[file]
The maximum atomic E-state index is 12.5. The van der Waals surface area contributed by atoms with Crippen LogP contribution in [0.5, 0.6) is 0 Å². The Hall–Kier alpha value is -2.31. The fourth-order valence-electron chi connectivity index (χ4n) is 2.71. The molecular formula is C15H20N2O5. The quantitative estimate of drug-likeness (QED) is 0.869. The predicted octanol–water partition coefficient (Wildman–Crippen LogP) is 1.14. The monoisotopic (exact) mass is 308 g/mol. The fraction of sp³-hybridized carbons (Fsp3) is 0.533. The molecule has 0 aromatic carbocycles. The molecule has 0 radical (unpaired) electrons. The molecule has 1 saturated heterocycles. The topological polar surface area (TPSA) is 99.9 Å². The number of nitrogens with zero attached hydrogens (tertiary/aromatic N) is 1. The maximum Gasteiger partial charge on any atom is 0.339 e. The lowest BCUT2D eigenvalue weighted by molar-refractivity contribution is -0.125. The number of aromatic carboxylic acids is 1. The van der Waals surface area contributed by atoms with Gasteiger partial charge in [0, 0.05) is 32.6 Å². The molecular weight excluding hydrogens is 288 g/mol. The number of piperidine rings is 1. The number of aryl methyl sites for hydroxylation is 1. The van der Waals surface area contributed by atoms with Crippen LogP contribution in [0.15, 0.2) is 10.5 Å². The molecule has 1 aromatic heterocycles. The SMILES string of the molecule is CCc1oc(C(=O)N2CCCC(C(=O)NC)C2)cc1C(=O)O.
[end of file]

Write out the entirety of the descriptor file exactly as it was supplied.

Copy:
The maximum atomic E-state index is 12.5. The van der Waals surface area contributed by atoms with Crippen LogP contribution in [0.5, 0.6) is 0 Å². The Hall–Kier alpha value is -2.31. The fourth-order valence-electron chi connectivity index (χ4n) is 2.71. The molecular formula is C15H20N2O5. The quantitative estimate of drug-likeness (QED) is 0.869. The predicted octanol–water partition coefficient (Wildman–Crippen LogP) is 1.14. The monoisotopic (exact) mass is 308 g/mol. The fraction of sp³-hybridized carbons (Fsp3) is 0.533. The molecule has 0 aromatic carbocycles. The molecule has 0 radical (unpaired) electrons. The molecule has 1 saturated heterocycles. The topological polar surface area (TPSA) is 99.9 Å². The number of nitrogens with zero attached hydrogens (tertiary/aromatic N) is 1. The maximum Gasteiger partial charge on any atom is 0.339 e. The lowest BCUT2D eigenvalue weighted by molar-refractivity contribution is -0.125. The number of aromatic carboxylic acids is 1. The van der Waals surface area contributed by atoms with Gasteiger partial charge in [0, 0.05) is 32.6 Å². The molecular weight excluding hydrogens is 288 g/mol. The number of piperidine rings is 1. The number of aryl methyl sites for hydroxylation is 1. The van der Waals surface area contributed by atoms with Crippen LogP contribution in [0.15, 0.2) is 10.5 Å². The molecule has 1 aromatic heterocycles. The SMILES string of the molecule is CCc1oc(C(=O)N2CCCC(C(=O)NC)C2)cc1C(=O)O.